The Economist reports on “a survey conducted in recent months in 17 countries for BBC World Service” which suggests differences in the way Chinese and Westerners view their freedoms:
But the eye-catching figure is that 76% of respondents in China said they do feel free from government surveillance and monitoring—the highest proportion among the 17 countries polled (Australia came in second with 72%). And 45% of Chinese respondents said the internet was a safe place to express their opinions, more than in most countries polled (France rated worst on this score, at 22%). Another surprise was the proportion of respondents in China—47%—who said their press, which is in fact rigidly censored, is free. This was higher than the result for France (24%), Spain (28%), Germany (39%), America (42%), Australia (42%) and Britain (45%).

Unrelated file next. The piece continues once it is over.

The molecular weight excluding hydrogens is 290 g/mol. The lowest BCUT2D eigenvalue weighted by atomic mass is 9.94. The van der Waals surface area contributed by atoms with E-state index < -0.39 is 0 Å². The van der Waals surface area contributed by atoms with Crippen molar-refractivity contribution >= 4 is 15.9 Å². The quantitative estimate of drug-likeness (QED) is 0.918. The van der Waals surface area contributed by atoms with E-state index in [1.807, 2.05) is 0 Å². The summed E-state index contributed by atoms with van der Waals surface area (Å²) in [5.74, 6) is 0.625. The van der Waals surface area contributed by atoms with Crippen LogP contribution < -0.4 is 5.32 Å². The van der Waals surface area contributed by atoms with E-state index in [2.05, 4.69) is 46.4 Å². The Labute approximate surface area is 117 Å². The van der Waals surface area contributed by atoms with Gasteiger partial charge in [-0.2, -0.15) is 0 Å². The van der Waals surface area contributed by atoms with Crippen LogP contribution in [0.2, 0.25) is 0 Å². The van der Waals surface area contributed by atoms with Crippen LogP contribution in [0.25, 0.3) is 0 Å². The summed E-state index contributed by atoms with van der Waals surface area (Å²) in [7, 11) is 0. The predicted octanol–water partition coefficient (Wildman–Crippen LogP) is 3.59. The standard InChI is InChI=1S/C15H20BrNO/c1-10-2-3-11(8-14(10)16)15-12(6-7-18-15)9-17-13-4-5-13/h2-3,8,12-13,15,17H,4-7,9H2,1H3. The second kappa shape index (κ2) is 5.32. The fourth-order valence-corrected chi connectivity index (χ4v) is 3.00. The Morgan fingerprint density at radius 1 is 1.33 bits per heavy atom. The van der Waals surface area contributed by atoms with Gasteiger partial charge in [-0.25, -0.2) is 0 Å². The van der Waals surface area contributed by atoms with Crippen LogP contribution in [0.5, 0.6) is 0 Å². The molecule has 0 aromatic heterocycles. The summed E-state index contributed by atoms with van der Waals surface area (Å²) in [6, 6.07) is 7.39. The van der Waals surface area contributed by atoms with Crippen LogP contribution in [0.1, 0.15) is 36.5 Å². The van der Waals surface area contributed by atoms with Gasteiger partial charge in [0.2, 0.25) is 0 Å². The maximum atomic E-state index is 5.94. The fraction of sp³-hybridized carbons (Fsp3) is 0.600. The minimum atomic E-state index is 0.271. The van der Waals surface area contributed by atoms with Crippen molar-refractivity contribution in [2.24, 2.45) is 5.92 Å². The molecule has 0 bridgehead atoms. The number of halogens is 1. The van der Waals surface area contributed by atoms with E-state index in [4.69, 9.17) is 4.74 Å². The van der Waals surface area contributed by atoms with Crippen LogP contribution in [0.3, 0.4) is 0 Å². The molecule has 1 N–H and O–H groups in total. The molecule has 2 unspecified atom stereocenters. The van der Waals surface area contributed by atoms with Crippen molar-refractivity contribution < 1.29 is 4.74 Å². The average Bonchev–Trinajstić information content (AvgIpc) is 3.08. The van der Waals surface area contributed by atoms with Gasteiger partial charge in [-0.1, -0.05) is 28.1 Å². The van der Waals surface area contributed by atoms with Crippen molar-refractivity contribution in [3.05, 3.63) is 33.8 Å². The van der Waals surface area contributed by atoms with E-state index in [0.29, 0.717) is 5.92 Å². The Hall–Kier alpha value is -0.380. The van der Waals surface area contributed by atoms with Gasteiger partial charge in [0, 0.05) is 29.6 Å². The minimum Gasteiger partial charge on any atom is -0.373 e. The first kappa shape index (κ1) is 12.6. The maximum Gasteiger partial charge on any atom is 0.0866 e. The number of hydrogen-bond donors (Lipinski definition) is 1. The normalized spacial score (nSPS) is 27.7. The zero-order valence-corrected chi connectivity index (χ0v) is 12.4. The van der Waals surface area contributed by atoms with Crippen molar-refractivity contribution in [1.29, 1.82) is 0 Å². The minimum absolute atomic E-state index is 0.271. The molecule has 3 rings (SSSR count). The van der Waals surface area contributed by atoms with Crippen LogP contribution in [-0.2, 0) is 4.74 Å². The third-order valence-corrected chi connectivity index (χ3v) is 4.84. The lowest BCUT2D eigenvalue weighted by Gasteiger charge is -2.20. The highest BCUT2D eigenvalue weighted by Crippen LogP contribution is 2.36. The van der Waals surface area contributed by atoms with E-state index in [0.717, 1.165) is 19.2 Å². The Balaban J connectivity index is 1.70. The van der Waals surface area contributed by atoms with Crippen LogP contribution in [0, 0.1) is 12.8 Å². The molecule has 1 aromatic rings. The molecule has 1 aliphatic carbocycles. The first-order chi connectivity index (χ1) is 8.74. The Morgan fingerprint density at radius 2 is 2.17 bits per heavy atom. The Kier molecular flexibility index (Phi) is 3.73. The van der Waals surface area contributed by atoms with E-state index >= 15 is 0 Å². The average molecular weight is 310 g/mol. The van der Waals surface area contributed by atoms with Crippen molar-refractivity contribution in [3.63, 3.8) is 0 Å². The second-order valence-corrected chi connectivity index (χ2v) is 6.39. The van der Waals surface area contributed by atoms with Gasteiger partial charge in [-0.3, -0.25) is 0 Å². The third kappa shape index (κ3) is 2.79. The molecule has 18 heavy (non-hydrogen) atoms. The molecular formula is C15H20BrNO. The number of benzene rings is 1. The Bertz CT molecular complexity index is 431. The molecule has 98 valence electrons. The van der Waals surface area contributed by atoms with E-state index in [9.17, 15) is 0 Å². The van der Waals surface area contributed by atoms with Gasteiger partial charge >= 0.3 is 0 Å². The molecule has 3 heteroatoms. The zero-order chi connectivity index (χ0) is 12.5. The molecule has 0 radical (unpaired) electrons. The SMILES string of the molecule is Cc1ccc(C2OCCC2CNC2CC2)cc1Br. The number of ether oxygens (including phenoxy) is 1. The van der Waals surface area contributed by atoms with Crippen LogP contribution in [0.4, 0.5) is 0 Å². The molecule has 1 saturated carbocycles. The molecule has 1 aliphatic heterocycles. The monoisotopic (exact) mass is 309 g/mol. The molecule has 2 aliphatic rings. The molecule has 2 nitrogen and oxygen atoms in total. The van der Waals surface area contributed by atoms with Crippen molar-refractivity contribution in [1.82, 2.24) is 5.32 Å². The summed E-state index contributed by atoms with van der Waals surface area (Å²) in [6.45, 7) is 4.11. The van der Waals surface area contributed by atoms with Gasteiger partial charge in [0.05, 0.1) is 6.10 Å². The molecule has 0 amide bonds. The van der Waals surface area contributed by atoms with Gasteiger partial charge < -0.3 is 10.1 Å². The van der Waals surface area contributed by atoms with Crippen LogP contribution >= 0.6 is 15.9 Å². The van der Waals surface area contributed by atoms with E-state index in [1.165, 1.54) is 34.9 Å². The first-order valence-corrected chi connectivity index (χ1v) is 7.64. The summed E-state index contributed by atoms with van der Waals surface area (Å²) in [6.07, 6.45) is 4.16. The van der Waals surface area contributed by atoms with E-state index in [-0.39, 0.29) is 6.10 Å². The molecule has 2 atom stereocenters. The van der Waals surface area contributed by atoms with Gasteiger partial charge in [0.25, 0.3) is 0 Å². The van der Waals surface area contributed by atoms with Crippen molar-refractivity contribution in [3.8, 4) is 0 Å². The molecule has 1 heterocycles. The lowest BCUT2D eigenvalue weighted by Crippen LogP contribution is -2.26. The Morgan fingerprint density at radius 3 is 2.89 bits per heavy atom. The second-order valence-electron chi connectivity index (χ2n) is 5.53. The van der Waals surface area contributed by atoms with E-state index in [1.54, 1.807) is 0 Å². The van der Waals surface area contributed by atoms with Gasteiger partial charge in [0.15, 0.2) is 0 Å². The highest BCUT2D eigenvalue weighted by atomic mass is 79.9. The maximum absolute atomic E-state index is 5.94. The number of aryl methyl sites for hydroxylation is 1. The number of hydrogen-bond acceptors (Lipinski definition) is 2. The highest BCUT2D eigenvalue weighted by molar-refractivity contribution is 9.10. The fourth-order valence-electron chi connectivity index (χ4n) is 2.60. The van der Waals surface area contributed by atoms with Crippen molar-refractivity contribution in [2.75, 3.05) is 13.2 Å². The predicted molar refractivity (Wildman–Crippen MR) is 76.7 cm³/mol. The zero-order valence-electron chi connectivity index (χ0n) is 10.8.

[…] Other poll questions reveal less surprising results for China: a higher proportion of Chinese than in any other country—45%—disagreed that the internet gives them more freedom (51% agreed, tied for lowest with Germany); a slim majority of Chinese also do not think of the internet as a safe place to express themselves. Most of the more than 600m people online in China are unaware of the full extent of China’s online monitoring, filtering and censorship, even if many have a sense of it. Still, after a very public and sustained crackdown on social media that has featured arrests for online activism and for the spreading of “rumours”, one might expect more Chinese to feel skittish about their internet. [Source]